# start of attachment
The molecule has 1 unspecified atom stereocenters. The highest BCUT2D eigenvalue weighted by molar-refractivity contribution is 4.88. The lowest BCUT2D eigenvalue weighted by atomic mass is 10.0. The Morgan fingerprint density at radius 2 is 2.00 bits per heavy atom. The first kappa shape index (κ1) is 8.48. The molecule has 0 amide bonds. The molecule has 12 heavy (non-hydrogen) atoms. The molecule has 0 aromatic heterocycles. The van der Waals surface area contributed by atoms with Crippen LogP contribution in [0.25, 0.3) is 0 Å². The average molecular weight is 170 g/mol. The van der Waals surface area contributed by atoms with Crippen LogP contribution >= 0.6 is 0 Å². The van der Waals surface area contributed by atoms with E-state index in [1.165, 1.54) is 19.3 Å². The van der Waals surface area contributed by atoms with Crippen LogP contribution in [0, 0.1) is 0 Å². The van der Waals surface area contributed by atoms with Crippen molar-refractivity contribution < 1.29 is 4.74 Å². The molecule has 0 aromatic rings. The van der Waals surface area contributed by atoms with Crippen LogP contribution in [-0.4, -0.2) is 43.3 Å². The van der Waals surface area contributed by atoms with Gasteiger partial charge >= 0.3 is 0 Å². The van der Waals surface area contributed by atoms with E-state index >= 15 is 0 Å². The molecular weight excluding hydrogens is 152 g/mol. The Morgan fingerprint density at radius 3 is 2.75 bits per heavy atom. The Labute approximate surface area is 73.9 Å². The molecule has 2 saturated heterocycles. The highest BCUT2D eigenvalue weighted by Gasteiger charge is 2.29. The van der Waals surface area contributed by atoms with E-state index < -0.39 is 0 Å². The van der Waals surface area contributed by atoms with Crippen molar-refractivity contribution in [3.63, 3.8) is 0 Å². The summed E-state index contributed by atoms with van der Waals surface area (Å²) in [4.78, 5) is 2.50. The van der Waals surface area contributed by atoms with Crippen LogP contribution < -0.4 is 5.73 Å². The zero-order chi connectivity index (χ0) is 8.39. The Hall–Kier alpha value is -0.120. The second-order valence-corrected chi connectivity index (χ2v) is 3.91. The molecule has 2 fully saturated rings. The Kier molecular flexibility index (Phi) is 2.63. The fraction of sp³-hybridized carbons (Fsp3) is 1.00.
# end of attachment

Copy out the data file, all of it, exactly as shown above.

The molecule has 1 unspecified atom stereocenters. The highest BCUT2D eigenvalue weighted by molar-refractivity contribution is 4.88. The lowest BCUT2D eigenvalue weighted by atomic mass is 10.0. The Morgan fingerprint density at radius 2 is 2.00 bits per heavy atom. The first kappa shape index (κ1) is 8.48. The molecule has 0 amide bonds. The molecule has 12 heavy (non-hydrogen) atoms. The molecule has 0 aromatic heterocycles. The van der Waals surface area contributed by atoms with Crippen LogP contribution in [0.25, 0.3) is 0 Å². The average molecular weight is 170 g/mol. The van der Waals surface area contributed by atoms with Crippen LogP contribution >= 0.6 is 0 Å². The van der Waals surface area contributed by atoms with E-state index in [1.165, 1.54) is 19.3 Å². The van der Waals surface area contributed by atoms with Crippen LogP contribution in [0, 0.1) is 0 Å². The van der Waals surface area contributed by atoms with Crippen molar-refractivity contribution < 1.29 is 4.74 Å². The molecule has 0 aromatic rings. The van der Waals surface area contributed by atoms with Crippen LogP contribution in [-0.4, -0.2) is 43.3 Å². The van der Waals surface area contributed by atoms with Gasteiger partial charge >= 0.3 is 0 Å². The van der Waals surface area contributed by atoms with E-state index >= 15 is 0 Å². The molecular weight excluding hydrogens is 152 g/mol. The Morgan fingerprint density at radius 3 is 2.75 bits per heavy atom. The Labute approximate surface area is 73.9 Å². The molecule has 2 saturated heterocycles. The highest BCUT2D eigenvalue weighted by Gasteiger charge is 2.29. The van der Waals surface area contributed by atoms with E-state index < -0.39 is 0 Å². The van der Waals surface area contributed by atoms with Crippen molar-refractivity contribution in [3.63, 3.8) is 0 Å². The summed E-state index contributed by atoms with van der Waals surface area (Å²) in [4.78, 5) is 2.50. The van der Waals surface area contributed by atoms with Crippen LogP contribution < -0.4 is 5.73 Å². The zero-order chi connectivity index (χ0) is 8.39. The Hall–Kier alpha value is -0.120. The second-order valence-corrected chi connectivity index (χ2v) is 3.91. The molecule has 2 fully saturated rings. The Kier molecular flexibility index (Phi) is 2.63. The fraction of sp³-hybridized carbons (Fsp3) is 1.00.